Time to End Social Promotion in New Mexico Schools

Change, Same Green Road Sign Over Dramatic Clouds and Sky.


A few years ago, we at the Rio Grande Foundation brought the “Florida Model” for K-12 education reform to New Mexico. The reforms enacted by then-Gov. Jeb Bush in Florida led to dramatic improvements in reading performance among Florida students.

Gov. Martinez has been pushing for some of the Florida-style reforms including the A-F school grading system which passed the Legislature earlier this year and is in the midst of being implemented. Bi-partisan legislation that would have prohibited social promotion (the passing of students from grade to grade regardless of their grasp of the material) of 3rd graders was held up in the waning hours of the session by Majority Leader Michael Sanchez.

Why has the elimination of social promotion for 3rd graders had a positive impact in education results? The idea behind it is that until 3rdgrade, students are learning to read. After that, they are reading to learn. So, a 7th grader who can’t read is more highly-likely to drop out because their inability to read makes them unable to understand everything from their science book to the word problems on a math test.

A great, real-world example of this is the story of Michael Oher in the book and movie The Blind Side. Oher, now an outstanding left-tackle in the NFL, was passed along in the Memphis Public Schools despite not attending class and being homeless. While I’m not asserting that ending social promotion would solve all of our societal and educational problems, the fact is that ending social promotion can function as a warning bell for parents, teachers, and students alike who may be alerted to the fact that some children are having problems learning.

Whether the response to that warning is heeded or not is ultimately up to parents, teachers, and students, but it is better than nothing.

So, ending social promotion is a no-brainer, right?  From listening to the concerns of New Mexico legislators who are dedicated to preserving our state’s 49th ranking in K-12 education, one might think that Gov. Martinez’s plan to end social promotion was part of a harsh right-wing agenda to keep kids trapped in 3rd grade.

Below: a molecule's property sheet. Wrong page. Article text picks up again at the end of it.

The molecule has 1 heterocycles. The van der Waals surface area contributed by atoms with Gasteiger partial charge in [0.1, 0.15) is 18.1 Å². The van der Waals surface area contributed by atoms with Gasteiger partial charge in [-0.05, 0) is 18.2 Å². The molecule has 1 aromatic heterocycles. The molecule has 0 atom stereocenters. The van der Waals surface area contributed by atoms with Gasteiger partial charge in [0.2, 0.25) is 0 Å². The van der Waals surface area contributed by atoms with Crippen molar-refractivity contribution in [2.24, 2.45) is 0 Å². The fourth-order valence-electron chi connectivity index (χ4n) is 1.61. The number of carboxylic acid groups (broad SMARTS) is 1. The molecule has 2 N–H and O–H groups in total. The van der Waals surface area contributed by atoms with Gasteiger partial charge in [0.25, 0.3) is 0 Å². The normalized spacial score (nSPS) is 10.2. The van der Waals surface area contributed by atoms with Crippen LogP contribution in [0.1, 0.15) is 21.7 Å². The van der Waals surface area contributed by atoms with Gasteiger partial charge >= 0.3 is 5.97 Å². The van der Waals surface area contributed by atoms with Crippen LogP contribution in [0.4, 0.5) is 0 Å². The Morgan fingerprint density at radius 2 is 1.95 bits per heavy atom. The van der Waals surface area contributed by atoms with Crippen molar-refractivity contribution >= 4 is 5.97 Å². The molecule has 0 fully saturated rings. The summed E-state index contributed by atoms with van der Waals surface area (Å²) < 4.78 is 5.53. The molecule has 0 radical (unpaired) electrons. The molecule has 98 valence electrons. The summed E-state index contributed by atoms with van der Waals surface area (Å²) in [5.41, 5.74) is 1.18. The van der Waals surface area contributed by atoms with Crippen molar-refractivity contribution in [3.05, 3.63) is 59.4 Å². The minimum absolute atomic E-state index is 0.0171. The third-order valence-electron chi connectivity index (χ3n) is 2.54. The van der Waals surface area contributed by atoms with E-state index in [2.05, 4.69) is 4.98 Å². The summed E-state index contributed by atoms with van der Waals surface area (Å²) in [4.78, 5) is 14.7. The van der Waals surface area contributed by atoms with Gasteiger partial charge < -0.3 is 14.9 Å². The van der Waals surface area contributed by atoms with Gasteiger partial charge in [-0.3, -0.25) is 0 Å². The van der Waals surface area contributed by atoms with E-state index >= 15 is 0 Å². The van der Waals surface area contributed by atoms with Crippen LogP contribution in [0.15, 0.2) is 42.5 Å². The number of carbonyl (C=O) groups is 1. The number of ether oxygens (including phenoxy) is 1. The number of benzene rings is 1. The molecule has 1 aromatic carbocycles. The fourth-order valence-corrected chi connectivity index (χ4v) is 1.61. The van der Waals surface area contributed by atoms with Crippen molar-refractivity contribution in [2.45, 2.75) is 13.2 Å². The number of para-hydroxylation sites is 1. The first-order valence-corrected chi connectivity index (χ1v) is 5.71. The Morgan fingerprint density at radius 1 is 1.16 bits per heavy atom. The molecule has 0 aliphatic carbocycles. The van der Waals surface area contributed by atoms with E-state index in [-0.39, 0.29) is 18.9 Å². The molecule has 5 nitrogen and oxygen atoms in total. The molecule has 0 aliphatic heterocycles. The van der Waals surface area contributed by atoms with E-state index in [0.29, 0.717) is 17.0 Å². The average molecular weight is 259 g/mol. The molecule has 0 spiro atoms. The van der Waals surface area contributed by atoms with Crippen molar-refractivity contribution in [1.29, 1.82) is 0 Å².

Nothing could be further from the truth and it is not just conservative Republicans (and the Rio Grande Foundation) that support ending social promotion. How about that noted right-winger, former President Clinton? In the introduction to a Department of Education report on the issue, he said “I have fought for excellence, competition, and accountability in our nation’s public schools, with more parental involvement, greater choice, better teaching, and an end to social promotion.”

And then there is the American Federation of Teachers which said in a union-published report, Passing on Failure: District Promotion Policies and Practices:

The practice of social promotion contributes to the very problems that can make it seem necessary. Promotion, in the absence of satisfactory academic performance, perpetuates academic failure by teaching students that effort and achievement are not important and that objective standards can not and will not be enforced. It forces classroom teachers to deal with an impossibly wide range of student knowledge, background, and readiness. And it denies students both the classroom and remedial resources that could help them reverse the pattern of academic failure.

The special legislation provides a great opportunity for the Legislature to move our state one big step closer to educational success. Certainly, redistricting must be the first priority, but it is hard to see that turning around New Mexico’s dire education results can be anything but a top priority for legislators.

Paul Gessing is the President of New Mexico’s Rio Grande Foundation. The Rio Grande Foundation is an independent, non-partisan, tax-exempt research and educational organization dedicated to promoting prosperity for New Mexico based on principles of limited government, economic freedom and individual responsibility.